“After 25 years of buying and supervising a great variety of businesses, Charlie and I have not learned how to solve difficult business problems. What we have learned is to avoid them. To the extent we have been successful, it is because we concentrated on identifying one-foot hurdles that we could step over rather than because we acquired any ability to clear seven-footers.
Why Berkshire Seldom Uses Debt
“Except for token amounts, we shun debt, turning to it for only three purposes: (1) We occasionally use repos as a part of certain short-term investing strategies that incorporate ownership of U.S.government (or agency) securities. Purchases of this kind are highly opportunistic and involve only the most liquid of securities. (2) We borrow money against portfolios of interest-bearing receivables whose risk characteristics we understand. (3) [Subsidiaries, such as Berkshire Hathaway Energy, may incur debt that appears on Berkshire’s consolidated balance sheet, but Berkshire does not guarantee the obligation.]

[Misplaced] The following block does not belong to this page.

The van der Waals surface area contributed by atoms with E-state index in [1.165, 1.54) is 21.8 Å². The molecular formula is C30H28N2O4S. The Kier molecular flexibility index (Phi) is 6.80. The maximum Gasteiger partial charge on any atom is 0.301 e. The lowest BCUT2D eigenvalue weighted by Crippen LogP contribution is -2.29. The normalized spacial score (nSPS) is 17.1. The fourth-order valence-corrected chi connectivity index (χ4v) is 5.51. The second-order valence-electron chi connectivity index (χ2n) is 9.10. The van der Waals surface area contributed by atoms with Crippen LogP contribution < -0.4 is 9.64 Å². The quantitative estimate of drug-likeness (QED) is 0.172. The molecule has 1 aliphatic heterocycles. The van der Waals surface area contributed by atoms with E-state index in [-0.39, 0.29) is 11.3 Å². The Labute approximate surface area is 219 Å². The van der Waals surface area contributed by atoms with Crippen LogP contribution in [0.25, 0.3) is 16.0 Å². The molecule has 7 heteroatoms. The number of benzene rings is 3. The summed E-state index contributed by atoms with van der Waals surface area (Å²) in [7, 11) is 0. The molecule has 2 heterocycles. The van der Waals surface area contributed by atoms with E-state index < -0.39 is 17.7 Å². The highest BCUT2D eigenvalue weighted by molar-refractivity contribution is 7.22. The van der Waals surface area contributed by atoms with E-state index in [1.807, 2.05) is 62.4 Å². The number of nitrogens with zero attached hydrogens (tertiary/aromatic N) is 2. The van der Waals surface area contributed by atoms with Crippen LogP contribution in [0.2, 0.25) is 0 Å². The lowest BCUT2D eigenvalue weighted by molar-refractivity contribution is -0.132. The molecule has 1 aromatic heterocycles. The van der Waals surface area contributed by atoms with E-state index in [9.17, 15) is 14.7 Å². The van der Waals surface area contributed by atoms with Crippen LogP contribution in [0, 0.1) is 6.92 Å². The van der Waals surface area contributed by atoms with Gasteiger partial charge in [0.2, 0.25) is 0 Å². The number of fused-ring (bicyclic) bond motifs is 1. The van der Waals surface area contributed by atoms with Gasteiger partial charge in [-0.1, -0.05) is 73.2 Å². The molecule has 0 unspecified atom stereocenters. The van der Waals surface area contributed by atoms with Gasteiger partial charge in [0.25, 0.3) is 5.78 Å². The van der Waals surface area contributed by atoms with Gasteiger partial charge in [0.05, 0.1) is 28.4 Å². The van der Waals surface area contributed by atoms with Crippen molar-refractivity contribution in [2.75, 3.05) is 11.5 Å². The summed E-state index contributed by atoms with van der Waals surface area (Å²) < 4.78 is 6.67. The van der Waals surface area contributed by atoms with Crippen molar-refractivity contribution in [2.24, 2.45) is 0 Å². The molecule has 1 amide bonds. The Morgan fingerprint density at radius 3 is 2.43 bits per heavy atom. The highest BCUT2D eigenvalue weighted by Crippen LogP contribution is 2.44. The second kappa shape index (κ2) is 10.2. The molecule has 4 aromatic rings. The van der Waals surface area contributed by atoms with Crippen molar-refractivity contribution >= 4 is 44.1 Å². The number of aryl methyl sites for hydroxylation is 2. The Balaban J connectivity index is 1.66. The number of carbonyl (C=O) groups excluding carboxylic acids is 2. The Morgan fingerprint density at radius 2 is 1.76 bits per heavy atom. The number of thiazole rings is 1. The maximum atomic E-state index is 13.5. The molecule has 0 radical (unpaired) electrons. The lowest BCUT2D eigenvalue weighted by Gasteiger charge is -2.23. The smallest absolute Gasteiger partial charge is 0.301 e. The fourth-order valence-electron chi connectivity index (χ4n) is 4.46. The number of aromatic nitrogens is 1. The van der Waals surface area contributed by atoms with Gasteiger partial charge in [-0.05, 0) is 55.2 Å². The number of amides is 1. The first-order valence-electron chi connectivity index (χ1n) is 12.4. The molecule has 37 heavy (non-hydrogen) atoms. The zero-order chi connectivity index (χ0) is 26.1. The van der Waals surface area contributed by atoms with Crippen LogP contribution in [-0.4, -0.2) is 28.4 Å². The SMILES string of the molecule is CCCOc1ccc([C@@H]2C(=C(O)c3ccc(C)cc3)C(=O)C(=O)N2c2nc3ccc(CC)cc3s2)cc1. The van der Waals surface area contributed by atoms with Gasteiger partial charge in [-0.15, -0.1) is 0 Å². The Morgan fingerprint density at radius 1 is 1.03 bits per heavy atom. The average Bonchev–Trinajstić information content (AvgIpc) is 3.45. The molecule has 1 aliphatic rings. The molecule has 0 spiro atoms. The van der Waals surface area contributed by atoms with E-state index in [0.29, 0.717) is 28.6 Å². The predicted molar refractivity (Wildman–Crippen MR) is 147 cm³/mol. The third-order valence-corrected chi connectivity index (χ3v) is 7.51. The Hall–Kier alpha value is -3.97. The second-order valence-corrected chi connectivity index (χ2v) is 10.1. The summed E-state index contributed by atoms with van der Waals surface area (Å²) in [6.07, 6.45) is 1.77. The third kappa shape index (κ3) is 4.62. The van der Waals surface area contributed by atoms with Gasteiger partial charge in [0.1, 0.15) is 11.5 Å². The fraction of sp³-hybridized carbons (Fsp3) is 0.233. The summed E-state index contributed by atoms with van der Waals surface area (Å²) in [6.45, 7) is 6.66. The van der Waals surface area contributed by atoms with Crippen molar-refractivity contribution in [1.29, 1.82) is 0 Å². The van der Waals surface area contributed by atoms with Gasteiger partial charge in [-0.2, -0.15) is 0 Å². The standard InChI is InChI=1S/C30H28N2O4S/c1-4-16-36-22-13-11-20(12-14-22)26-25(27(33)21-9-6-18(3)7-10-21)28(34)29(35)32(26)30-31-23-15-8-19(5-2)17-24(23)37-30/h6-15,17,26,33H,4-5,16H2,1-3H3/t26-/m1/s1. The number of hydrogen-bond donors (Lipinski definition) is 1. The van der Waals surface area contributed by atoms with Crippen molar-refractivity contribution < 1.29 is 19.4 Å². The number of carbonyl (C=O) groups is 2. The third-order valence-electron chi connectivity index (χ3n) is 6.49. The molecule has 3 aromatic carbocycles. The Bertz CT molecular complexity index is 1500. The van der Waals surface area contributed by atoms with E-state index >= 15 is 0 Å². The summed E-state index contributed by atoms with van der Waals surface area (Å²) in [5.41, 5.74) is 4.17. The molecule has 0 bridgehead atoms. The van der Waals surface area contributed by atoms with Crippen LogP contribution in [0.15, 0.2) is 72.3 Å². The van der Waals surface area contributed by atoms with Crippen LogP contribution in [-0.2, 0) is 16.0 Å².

On the Categories of Berkshire’s Marketable Securities
“In addition to our permanent common stockholdings, we hold large quantities of marketable securities in our insurance companies. In selecting these, we can choose among five major categories: (1) long-term common stock investments, (2) medium-term fixed-income securities,(3) long-term fixed income securities, (4) short-term cash equivalents, and (5) short-term arbitrage commitments”
Comparing Gold to Equities
“Today the world’s gold stock is about 170,000 metric tons. If all of this gold were melded together, it would form a cube of about 68 feet per side. (Picture it fitting comfortably within a baseball in-field.) At $1,750 per ounce—gold’s price as I write this—its value would be $9.6 trillion. Call this cube pile A.Let’s now create a pile B costing an equal amount. For that, we could buy allU.S. cropland (400 million acres with output of about $200 billion annually), plus 16 Exxon Mobils (the world’s most profitable company, one earning more than $40 billion annually). After these purchases, we would have about $1trillion left over for walking-around money (no sense feeling strapped after this buying binge). Can you imagine an investor with $9.6 trillion selecting pile A over pile B?